The assertion that all whites are inherently privileged has become a common refrain among the race-obsessed leftists in the media. This allegation is compounded by the existing contention that Caucasians as a whole are generally prejudiced against minorities.
While some feel responding to such unfounded criticism is hardly worth the effort, comedian Adam Carolla devoted a segment of his popular podcast to precisely that mission. He used recent examples of his own interaction with leftist media outlets NPR and Salon to make his point.
First, he said that during an appearance on government-funded National Public Radio, the host attempted to portray him as insensitive to Asians by playing an audio clip presented as Carolla’s voice.
“I said, ‘Well, I appreciate you trying to ambush me, but that wasn’t me. That’s Jo Koy, who happens to be Asian,’” Carolla recalled. “The guy muttered, he went ‘Well, that helps.’”
He then recalled an interaction with a Salon writer who harped on the issue of race during an interview.
“They just sort of bait you,” Carolla noted. “They go, ‘So you’re white and you’re male and you’re doing comedy. Do you feel an obligation to bring up more females, Hispanics and blacks into the comedy world?’”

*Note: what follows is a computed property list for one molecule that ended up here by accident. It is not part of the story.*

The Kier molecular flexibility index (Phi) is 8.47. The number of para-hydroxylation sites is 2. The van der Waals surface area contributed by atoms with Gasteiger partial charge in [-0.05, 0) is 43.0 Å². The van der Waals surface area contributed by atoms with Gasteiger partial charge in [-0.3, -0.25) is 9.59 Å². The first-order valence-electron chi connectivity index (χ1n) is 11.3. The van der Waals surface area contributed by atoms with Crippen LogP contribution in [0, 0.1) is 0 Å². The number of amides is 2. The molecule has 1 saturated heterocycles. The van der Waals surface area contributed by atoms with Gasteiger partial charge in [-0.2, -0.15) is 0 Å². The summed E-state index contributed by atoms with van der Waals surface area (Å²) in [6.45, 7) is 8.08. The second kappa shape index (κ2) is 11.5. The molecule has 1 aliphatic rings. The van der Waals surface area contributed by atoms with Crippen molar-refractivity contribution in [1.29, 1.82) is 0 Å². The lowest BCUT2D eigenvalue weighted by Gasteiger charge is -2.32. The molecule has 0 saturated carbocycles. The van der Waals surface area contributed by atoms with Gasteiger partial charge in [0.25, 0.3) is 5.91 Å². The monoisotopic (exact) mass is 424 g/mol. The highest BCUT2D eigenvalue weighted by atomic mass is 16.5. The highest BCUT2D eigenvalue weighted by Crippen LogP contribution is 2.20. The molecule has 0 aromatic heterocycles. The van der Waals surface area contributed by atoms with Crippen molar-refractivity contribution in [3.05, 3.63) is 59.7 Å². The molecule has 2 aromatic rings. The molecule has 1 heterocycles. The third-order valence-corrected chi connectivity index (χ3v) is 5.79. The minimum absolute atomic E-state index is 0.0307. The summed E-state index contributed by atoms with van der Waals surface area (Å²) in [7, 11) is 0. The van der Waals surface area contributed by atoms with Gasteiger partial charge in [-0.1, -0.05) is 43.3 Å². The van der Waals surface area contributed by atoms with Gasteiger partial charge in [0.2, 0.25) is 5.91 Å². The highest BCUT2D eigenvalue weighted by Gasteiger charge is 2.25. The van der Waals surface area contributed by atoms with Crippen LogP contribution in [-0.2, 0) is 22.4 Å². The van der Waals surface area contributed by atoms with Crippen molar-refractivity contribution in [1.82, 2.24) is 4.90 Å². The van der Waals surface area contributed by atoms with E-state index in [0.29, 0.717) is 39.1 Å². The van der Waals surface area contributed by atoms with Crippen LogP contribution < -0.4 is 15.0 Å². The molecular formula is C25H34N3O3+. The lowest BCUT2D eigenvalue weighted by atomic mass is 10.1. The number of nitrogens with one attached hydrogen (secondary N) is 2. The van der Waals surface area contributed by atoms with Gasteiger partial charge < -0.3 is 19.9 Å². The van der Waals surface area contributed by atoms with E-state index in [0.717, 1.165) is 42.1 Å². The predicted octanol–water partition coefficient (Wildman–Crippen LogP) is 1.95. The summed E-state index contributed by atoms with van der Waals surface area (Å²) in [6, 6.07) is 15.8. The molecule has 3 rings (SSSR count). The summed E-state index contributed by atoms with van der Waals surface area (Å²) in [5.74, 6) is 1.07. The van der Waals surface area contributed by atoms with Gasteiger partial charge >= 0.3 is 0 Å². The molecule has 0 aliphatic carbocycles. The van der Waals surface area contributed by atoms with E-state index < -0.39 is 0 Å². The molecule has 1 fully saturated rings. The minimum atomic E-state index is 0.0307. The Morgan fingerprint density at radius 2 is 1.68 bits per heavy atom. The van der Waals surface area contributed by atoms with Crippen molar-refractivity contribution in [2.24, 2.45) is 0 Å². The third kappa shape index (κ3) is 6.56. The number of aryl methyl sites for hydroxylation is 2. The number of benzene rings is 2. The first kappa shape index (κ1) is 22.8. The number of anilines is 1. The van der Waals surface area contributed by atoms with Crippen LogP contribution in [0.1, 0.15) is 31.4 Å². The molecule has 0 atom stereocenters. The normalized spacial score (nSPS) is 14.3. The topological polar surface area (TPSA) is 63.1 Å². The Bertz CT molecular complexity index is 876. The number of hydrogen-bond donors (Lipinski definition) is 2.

Carolla dismissed such race-based considerations.
“I like to help out people I think are funny – regardless of what color their skin is and what their heritage is,” he concluded.
He then exposed the apparent hypocrisy of those who claim to protect minorities from racism while imposing their own bigotry upon whites.
“Every article I get by the people that don’t judge go, ‘He’s white. He’s heterosexual. He’s rich.’ Oh, so are you making assumptions?” he asked. “It’s incredible that you’re doing a finger-pointing thing about you and your stereotypes but you’re always working in the ‘white male’ part.”
As for the notion of white privilege, Carolla explained his personal experience included no such thing.
“I’m your worst nightmare,” he said, “because I’m the guy whose mom was on welfare. I’m the guy who got the free lunch meals over at the school. I’m the guy who got the government cheese. I’m the guy who picked up garbage on the construction sites. And I’m the guy who was told, ‘You can’t be an L.A. fireman because you’re a white male.’”
Even when he transitioned into comedy, he said he received no favors based on skin color.
“When it came to comedy, it wasn’t like, ‘Ooh, white guy, come up to the front of the line,’” he said. “No, everyone went up to the open mic. Whoever got there first got there first. That was it – whatever color, whatever stripe you were.”
Photo Credit: Facebook/Adam Carolla
This post originally appeared on Western Journalism – Informing And Equipping Americans Who Love Freedom